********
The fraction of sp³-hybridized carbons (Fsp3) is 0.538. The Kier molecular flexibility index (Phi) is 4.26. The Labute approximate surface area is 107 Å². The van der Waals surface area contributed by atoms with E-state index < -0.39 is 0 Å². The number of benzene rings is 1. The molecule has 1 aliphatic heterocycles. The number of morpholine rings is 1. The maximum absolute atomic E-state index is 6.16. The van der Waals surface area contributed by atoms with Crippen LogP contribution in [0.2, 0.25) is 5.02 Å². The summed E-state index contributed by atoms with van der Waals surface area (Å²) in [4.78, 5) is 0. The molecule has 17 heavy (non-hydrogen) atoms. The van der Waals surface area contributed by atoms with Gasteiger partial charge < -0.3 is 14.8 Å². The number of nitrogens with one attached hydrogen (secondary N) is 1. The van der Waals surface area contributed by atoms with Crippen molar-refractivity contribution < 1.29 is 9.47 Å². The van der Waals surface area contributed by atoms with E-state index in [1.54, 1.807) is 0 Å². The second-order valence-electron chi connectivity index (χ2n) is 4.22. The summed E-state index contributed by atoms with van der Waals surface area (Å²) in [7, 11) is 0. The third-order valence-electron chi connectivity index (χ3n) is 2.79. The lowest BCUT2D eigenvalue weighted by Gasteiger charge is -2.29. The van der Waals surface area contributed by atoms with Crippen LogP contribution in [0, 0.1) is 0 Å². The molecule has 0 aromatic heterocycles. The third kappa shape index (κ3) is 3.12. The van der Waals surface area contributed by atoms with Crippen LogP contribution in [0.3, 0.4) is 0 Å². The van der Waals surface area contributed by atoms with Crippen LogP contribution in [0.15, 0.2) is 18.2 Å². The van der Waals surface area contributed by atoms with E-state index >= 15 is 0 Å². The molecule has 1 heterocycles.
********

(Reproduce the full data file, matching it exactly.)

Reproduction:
The fraction of sp³-hybridized carbons (Fsp3) is 0.538. The Kier molecular flexibility index (Phi) is 4.26. The Labute approximate surface area is 107 Å². The van der Waals surface area contributed by atoms with E-state index < -0.39 is 0 Å². The number of benzene rings is 1. The molecule has 1 aliphatic heterocycles. The number of morpholine rings is 1. The maximum absolute atomic E-state index is 6.16. The van der Waals surface area contributed by atoms with Crippen LogP contribution in [0.2, 0.25) is 5.02 Å². The summed E-state index contributed by atoms with van der Waals surface area (Å²) in [4.78, 5) is 0. The molecule has 17 heavy (non-hydrogen) atoms. The van der Waals surface area contributed by atoms with Gasteiger partial charge < -0.3 is 14.8 Å². The number of nitrogens with one attached hydrogen (secondary N) is 1. The van der Waals surface area contributed by atoms with Crippen molar-refractivity contribution < 1.29 is 9.47 Å². The van der Waals surface area contributed by atoms with E-state index in [1.54, 1.807) is 0 Å². The second-order valence-electron chi connectivity index (χ2n) is 4.22. The summed E-state index contributed by atoms with van der Waals surface area (Å²) in [7, 11) is 0. The third-order valence-electron chi connectivity index (χ3n) is 2.79. The lowest BCUT2D eigenvalue weighted by Gasteiger charge is -2.29. The van der Waals surface area contributed by atoms with Crippen LogP contribution in [0, 0.1) is 0 Å². The molecule has 0 aromatic heterocycles. The third kappa shape index (κ3) is 3.12. The van der Waals surface area contributed by atoms with Crippen LogP contribution in [0.3, 0.4) is 0 Å². The van der Waals surface area contributed by atoms with Crippen LogP contribution in [0.15, 0.2) is 18.2 Å². The van der Waals surface area contributed by atoms with E-state index >= 15 is 0 Å². The molecule has 1 heterocycles.